Authorities are tightening security at the famous French pilgrimage site of Lourdes over fears it could be a major target for terrorists after a spate of Islamist attacks across the country.
Tens of thousands of pilgrims are expected to descend on the site on the feast of the Assumption next Monday for Mass and a procession.
Security has been high after a series of terror attacks culminating in the brutal murder of a Catholic priest by two Islamists last month, but authorities have decided to allow the pilgrimage to continue as usual.
Béatrice Lagarde, prefect of the Haute-Pyrénées region, told Europe1 radio: “The choice was made to not ban the event, nor the procession or the rituals that go with the pilgrimage, because it is the right of the faithful to access Lourdes.”
She added, however, that “everything will be done to secure the place”.
Several events have been changed, such as the procession which will only take place within a security cordon. The secure area will be accessible only through three gates, with pilgrims subject to security checks and bag searches.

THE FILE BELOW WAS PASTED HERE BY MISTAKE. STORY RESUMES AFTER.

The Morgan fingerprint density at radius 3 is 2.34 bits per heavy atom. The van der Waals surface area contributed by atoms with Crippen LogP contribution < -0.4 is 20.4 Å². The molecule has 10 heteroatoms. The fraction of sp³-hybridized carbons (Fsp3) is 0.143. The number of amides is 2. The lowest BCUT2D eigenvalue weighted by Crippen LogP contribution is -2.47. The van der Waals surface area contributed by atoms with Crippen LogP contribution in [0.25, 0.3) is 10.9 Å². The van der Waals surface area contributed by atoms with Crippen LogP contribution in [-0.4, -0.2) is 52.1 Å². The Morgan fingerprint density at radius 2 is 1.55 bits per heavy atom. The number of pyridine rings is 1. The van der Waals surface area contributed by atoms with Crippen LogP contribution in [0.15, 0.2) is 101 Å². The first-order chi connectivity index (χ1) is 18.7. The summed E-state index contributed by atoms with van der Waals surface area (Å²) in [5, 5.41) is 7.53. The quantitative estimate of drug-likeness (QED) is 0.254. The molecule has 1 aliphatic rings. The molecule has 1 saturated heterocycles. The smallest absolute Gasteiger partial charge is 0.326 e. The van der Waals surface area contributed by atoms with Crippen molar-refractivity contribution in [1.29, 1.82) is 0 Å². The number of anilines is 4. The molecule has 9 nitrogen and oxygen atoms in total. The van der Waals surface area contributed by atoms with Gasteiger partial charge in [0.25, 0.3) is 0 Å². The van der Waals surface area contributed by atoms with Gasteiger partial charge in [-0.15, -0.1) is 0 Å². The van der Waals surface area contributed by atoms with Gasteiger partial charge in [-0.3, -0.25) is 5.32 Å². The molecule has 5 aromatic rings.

Ms Lagarde said that at least 250 security personnel will be mobilised between 11 and 24 August, including police, paramilitary officers, a bomb disposal unit and a dog team.
The small Pyrenean market town has been a major pilgrimage site since a local peasant girl, Bernadette Soubirous, reported several apparitions of the Virgin Mary in 1858. Around six million people from across the world visit the site every year, making Lourdes France’s biggest tourist centre after Paris.
Europe1 also reports that, after the martyrdom of Fr Jacques Hamel last month, several of his parishioners will be at Lourdes to pray for the repose of his soul. One parishioner said: “I had only known him for two years, but I want to go to Lourdes to strengthen my faith.”